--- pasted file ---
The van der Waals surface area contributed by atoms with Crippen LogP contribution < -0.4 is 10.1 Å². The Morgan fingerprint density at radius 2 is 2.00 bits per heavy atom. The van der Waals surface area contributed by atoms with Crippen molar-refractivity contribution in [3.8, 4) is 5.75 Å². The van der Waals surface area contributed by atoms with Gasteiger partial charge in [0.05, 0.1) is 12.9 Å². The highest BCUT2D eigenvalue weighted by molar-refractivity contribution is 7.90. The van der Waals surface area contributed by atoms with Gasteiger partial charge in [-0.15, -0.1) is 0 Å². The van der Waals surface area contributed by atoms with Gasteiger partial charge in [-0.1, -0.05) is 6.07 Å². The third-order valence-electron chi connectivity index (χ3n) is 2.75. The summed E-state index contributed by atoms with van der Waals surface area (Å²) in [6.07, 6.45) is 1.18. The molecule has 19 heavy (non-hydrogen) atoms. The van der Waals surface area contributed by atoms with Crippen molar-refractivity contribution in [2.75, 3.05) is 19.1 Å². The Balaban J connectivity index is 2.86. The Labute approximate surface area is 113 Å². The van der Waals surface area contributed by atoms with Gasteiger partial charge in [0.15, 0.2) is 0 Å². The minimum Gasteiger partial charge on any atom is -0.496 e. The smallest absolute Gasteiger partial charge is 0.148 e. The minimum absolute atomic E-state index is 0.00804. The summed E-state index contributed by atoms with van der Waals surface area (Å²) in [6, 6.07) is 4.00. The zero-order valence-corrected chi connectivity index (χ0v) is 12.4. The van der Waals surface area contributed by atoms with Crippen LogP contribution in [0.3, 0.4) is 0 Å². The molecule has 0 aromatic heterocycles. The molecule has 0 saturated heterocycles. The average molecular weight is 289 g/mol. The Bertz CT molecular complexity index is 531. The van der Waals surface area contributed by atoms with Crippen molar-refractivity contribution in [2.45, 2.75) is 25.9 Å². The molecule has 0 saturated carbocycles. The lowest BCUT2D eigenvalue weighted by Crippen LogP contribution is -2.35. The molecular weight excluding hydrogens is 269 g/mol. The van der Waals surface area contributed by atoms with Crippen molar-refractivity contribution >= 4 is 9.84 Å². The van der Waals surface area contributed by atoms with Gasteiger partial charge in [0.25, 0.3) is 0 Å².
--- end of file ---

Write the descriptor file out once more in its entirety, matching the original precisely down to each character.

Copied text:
The van der Waals surface area contributed by atoms with Crippen LogP contribution < -0.4 is 10.1 Å². The Morgan fingerprint density at radius 2 is 2.00 bits per heavy atom. The van der Waals surface area contributed by atoms with Crippen molar-refractivity contribution in [3.8, 4) is 5.75 Å². The van der Waals surface area contributed by atoms with Gasteiger partial charge in [0.05, 0.1) is 12.9 Å². The highest BCUT2D eigenvalue weighted by molar-refractivity contribution is 7.90. The van der Waals surface area contributed by atoms with Gasteiger partial charge in [-0.15, -0.1) is 0 Å². The van der Waals surface area contributed by atoms with Gasteiger partial charge in [-0.1, -0.05) is 6.07 Å². The third-order valence-electron chi connectivity index (χ3n) is 2.75. The summed E-state index contributed by atoms with van der Waals surface area (Å²) in [6.07, 6.45) is 1.18. The molecule has 19 heavy (non-hydrogen) atoms. The van der Waals surface area contributed by atoms with Crippen molar-refractivity contribution in [2.75, 3.05) is 19.1 Å². The Balaban J connectivity index is 2.86. The Labute approximate surface area is 113 Å². The van der Waals surface area contributed by atoms with Gasteiger partial charge in [0.15, 0.2) is 0 Å². The minimum Gasteiger partial charge on any atom is -0.496 e. The smallest absolute Gasteiger partial charge is 0.148 e. The minimum absolute atomic E-state index is 0.00804. The summed E-state index contributed by atoms with van der Waals surface area (Å²) in [6, 6.07) is 4.00. The zero-order valence-corrected chi connectivity index (χ0v) is 12.4. The van der Waals surface area contributed by atoms with Crippen LogP contribution in [0.3, 0.4) is 0 Å². The molecule has 0 aromatic heterocycles. The molecule has 0 saturated heterocycles. The average molecular weight is 289 g/mol. The Bertz CT molecular complexity index is 531. The van der Waals surface area contributed by atoms with Crippen molar-refractivity contribution in [2.45, 2.75) is 25.9 Å². The molecule has 0 saturated carbocycles. The lowest BCUT2D eigenvalue weighted by Crippen LogP contribution is -2.35. The molecular weight excluding hydrogens is 269 g/mol. The van der Waals surface area contributed by atoms with Crippen molar-refractivity contribution >= 4 is 9.84 Å². The van der Waals surface area contributed by atoms with Gasteiger partial charge in [0.25, 0.3) is 0 Å².